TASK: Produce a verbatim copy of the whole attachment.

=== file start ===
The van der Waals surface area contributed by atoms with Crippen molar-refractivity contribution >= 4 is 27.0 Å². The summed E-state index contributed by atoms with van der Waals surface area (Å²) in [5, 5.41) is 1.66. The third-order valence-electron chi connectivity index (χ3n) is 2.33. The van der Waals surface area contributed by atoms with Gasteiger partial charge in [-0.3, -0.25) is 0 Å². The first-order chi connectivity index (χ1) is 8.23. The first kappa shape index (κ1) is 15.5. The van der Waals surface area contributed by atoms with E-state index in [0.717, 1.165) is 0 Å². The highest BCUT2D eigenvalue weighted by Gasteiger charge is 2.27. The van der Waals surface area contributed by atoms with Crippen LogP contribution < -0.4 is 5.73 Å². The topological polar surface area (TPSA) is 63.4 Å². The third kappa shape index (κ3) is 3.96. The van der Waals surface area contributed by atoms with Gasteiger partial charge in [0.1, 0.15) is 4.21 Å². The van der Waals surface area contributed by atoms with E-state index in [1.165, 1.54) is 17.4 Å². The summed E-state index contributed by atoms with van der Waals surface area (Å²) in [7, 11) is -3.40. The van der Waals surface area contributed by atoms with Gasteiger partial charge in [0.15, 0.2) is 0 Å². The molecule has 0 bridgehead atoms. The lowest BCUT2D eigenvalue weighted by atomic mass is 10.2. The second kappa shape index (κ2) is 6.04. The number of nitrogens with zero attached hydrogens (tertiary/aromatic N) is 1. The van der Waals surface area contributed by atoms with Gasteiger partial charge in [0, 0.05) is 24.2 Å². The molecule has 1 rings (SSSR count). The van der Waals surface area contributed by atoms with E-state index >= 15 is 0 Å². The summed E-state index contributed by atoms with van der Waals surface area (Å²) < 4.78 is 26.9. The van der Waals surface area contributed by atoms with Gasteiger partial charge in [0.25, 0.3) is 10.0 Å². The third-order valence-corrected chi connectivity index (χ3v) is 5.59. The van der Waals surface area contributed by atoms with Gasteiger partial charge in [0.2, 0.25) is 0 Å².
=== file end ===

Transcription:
The van der Waals surface area contributed by atoms with Crippen molar-refractivity contribution >= 4 is 27.0 Å². The summed E-state index contributed by atoms with van der Waals surface area (Å²) in [5, 5.41) is 1.66. The third-order valence-electron chi connectivity index (χ3n) is 2.33. The van der Waals surface area contributed by atoms with Gasteiger partial charge in [-0.3, -0.25) is 0 Å². The first-order chi connectivity index (χ1) is 8.23. The first kappa shape index (κ1) is 15.5. The van der Waals surface area contributed by atoms with E-state index in [0.717, 1.165) is 0 Å². The highest BCUT2D eigenvalue weighted by Gasteiger charge is 2.27. The van der Waals surface area contributed by atoms with Crippen LogP contribution < -0.4 is 5.73 Å². The topological polar surface area (TPSA) is 63.4 Å². The third kappa shape index (κ3) is 3.96. The van der Waals surface area contributed by atoms with Gasteiger partial charge in [0.1, 0.15) is 4.21 Å². The van der Waals surface area contributed by atoms with E-state index in [1.165, 1.54) is 17.4 Å². The summed E-state index contributed by atoms with van der Waals surface area (Å²) in [7, 11) is -3.40. The van der Waals surface area contributed by atoms with Gasteiger partial charge in [0.15, 0.2) is 0 Å². The molecule has 0 bridgehead atoms. The lowest BCUT2D eigenvalue weighted by atomic mass is 10.2. The second kappa shape index (κ2) is 6.04. The number of nitrogens with zero attached hydrogens (tertiary/aromatic N) is 1. The van der Waals surface area contributed by atoms with Gasteiger partial charge in [0, 0.05) is 24.2 Å². The molecule has 1 rings (SSSR count). The van der Waals surface area contributed by atoms with E-state index >= 15 is 0 Å². The summed E-state index contributed by atoms with van der Waals surface area (Å²) < 4.78 is 26.9. The van der Waals surface area contributed by atoms with Gasteiger partial charge in [0.25, 0.3) is 10.0 Å². The third-order valence-corrected chi connectivity index (χ3v) is 5.59. The van der Waals surface area contributed by atoms with Gasteiger partial charge in [0.2, 0.25) is 0 Å².